This article addresses how a federal court sitting in diversity jurisdiction should approach remedies issues, particularly where the law-equity divide lingers. Treatment of remedies raises tricky problems for federal judges regarding what law to apply. It matters because of separation-of-powers, federalism, jury trial implications, forum shopping, and fairness to litigants. Because, after all, the choice of federal versus state forum should not dictate the outcome. Further, notwithstanding calls to eliminate vestiges of equity’s unique characteristics and requirements, the gravitational pull of equity remains. There is value in continuing to honor equitable principles. And there is value in federal judges cultivating the contours of equity through development of equitable remedies doctrines, assuming federal judges do so within the substantive bounds of the underlying state law. This delicate balance may well prove difficult to achieve in all instances, but the goal remains worthy. Another rationale supporting this view is greater alignment with federal courts’ treatment of equitable remedies doctrines for cases arising under federal law.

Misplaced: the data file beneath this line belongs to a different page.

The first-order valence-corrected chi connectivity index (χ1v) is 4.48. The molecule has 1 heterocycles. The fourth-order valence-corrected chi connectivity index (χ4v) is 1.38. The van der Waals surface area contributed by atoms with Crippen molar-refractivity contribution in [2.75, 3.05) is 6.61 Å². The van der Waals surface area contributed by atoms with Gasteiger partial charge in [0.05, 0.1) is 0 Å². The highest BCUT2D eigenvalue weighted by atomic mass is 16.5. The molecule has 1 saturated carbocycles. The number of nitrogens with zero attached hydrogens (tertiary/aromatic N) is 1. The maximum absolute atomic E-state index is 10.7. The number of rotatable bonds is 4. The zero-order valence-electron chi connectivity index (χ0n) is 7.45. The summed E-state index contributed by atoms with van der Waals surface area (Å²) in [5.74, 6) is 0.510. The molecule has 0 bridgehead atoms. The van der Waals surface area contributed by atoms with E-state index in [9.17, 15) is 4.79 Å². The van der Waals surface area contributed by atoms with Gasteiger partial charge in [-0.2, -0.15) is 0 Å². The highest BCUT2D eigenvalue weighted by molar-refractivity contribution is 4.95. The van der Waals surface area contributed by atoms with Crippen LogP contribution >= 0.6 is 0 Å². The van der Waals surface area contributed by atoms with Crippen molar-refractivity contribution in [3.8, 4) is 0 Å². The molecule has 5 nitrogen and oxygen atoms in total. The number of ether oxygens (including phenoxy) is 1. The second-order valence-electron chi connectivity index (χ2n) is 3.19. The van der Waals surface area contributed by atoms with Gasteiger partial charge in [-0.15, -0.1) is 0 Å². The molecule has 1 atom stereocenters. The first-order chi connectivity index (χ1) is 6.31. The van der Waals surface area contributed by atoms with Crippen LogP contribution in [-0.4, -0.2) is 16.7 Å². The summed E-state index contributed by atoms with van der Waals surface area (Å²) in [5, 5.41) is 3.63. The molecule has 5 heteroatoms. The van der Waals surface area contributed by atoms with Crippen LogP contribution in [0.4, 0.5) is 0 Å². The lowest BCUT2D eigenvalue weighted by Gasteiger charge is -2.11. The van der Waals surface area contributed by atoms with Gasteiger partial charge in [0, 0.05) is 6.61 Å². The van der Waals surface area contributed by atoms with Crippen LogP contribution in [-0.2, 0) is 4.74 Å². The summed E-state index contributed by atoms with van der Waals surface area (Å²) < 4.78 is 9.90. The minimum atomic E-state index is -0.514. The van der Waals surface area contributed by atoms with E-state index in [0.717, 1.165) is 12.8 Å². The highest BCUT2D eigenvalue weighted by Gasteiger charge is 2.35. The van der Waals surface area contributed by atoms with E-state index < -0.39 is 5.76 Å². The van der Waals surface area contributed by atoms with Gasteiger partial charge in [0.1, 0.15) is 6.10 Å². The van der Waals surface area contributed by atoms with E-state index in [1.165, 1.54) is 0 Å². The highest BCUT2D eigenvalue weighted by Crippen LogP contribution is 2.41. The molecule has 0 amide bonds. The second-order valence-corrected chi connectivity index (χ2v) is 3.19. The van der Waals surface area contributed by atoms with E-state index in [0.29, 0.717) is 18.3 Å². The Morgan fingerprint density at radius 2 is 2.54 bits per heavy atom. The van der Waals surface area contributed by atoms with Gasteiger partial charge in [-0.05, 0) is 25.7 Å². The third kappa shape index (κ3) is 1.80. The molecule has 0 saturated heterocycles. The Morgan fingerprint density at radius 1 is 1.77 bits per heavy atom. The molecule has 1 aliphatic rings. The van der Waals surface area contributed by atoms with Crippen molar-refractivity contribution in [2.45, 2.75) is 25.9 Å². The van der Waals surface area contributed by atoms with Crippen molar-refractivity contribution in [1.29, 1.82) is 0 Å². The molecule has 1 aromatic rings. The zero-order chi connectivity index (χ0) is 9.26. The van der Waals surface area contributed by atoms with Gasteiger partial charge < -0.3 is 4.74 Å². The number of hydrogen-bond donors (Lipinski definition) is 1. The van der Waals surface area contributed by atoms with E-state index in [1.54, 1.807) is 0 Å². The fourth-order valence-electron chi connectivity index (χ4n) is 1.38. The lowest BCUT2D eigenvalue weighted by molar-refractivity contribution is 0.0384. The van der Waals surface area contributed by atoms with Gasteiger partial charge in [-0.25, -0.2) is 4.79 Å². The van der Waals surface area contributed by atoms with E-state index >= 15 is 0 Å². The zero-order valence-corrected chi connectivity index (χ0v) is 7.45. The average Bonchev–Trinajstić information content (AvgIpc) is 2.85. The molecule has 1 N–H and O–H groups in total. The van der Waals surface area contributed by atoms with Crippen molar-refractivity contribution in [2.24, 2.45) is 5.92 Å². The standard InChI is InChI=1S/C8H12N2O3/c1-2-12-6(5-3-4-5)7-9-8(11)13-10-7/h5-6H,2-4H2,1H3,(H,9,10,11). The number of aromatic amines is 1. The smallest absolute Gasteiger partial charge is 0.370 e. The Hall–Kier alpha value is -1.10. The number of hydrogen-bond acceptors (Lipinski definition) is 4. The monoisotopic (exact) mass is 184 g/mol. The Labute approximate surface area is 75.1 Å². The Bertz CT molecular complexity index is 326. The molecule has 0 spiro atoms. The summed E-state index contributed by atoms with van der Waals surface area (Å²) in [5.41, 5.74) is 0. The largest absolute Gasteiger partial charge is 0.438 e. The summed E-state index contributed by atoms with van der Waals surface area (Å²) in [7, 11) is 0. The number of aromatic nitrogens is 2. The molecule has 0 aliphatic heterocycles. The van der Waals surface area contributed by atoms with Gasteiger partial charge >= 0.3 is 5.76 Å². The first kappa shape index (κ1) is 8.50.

Ultimately, the remedy should honor the underlying substantive state law claim. The remedy should be tied to the right, though a federal court may provide an equitable remedy where a state might not. What if the movant seeks an equitable remedy in federal court that requires discretion and gap-filling? Historical justifications exist for federal court grants a broader, more powerful equitable remedies than states might. This article examines federal court practices in other hybrid scenarios in which gap-filling occurred. For example, Supreme Court cases of original jurisdiction when the case implicates state law. Must the federal judge rely solely on state doctrines, federal standards, or both? This article offers insights into federal court jurisprudence, practices, and ideal paths when crafting equitable versus legal remedies. I propose a novel path for federal courts to maintain historical powers of equity to help shape remedies law but should do so with respect towards state law substantive principles though the federal remedy may be outcome determinative.